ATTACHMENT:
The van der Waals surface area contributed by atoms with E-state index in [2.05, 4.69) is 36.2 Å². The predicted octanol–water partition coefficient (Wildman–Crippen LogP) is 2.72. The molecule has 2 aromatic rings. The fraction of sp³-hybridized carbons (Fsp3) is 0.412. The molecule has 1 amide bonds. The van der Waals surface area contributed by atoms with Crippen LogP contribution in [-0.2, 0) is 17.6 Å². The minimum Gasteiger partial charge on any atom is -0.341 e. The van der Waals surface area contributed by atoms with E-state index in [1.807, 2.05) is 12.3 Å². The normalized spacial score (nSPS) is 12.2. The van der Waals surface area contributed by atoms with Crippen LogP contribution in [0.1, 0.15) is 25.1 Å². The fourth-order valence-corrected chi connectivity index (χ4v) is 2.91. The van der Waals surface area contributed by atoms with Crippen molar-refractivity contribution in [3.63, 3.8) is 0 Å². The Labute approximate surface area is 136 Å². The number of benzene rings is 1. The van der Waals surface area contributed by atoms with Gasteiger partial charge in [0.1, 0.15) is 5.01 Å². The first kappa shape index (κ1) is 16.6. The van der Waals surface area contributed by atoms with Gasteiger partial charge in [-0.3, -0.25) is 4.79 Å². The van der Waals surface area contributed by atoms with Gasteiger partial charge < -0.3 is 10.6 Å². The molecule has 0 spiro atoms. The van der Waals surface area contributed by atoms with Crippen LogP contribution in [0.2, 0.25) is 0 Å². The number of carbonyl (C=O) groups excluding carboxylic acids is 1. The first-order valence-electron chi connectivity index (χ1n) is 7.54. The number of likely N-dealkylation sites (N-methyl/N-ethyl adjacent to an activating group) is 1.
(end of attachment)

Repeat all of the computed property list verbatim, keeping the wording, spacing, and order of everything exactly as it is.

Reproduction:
The van der Waals surface area contributed by atoms with E-state index in [2.05, 4.69) is 36.2 Å². The predicted octanol–water partition coefficient (Wildman–Crippen LogP) is 2.72. The molecule has 2 aromatic rings. The fraction of sp³-hybridized carbons (Fsp3) is 0.412. The molecule has 1 amide bonds. The van der Waals surface area contributed by atoms with Crippen LogP contribution in [-0.2, 0) is 17.6 Å². The minimum Gasteiger partial charge on any atom is -0.341 e. The van der Waals surface area contributed by atoms with E-state index in [1.807, 2.05) is 12.3 Å². The normalized spacial score (nSPS) is 12.2. The van der Waals surface area contributed by atoms with Crippen LogP contribution in [0.1, 0.15) is 25.1 Å². The fourth-order valence-corrected chi connectivity index (χ4v) is 2.91. The van der Waals surface area contributed by atoms with Crippen molar-refractivity contribution in [3.63, 3.8) is 0 Å². The Labute approximate surface area is 136 Å². The number of benzene rings is 1. The van der Waals surface area contributed by atoms with Gasteiger partial charge in [0.1, 0.15) is 5.01 Å². The first kappa shape index (κ1) is 16.6. The van der Waals surface area contributed by atoms with Gasteiger partial charge in [-0.3, -0.25) is 4.79 Å². The van der Waals surface area contributed by atoms with Gasteiger partial charge < -0.3 is 10.6 Å². The molecule has 0 spiro atoms. The van der Waals surface area contributed by atoms with Crippen LogP contribution in [0.2, 0.25) is 0 Å². The number of carbonyl (C=O) groups excluding carboxylic acids is 1. The first-order valence-electron chi connectivity index (χ1n) is 7.54. The number of likely N-dealkylation sites (N-methyl/N-ethyl adjacent to an activating group) is 1.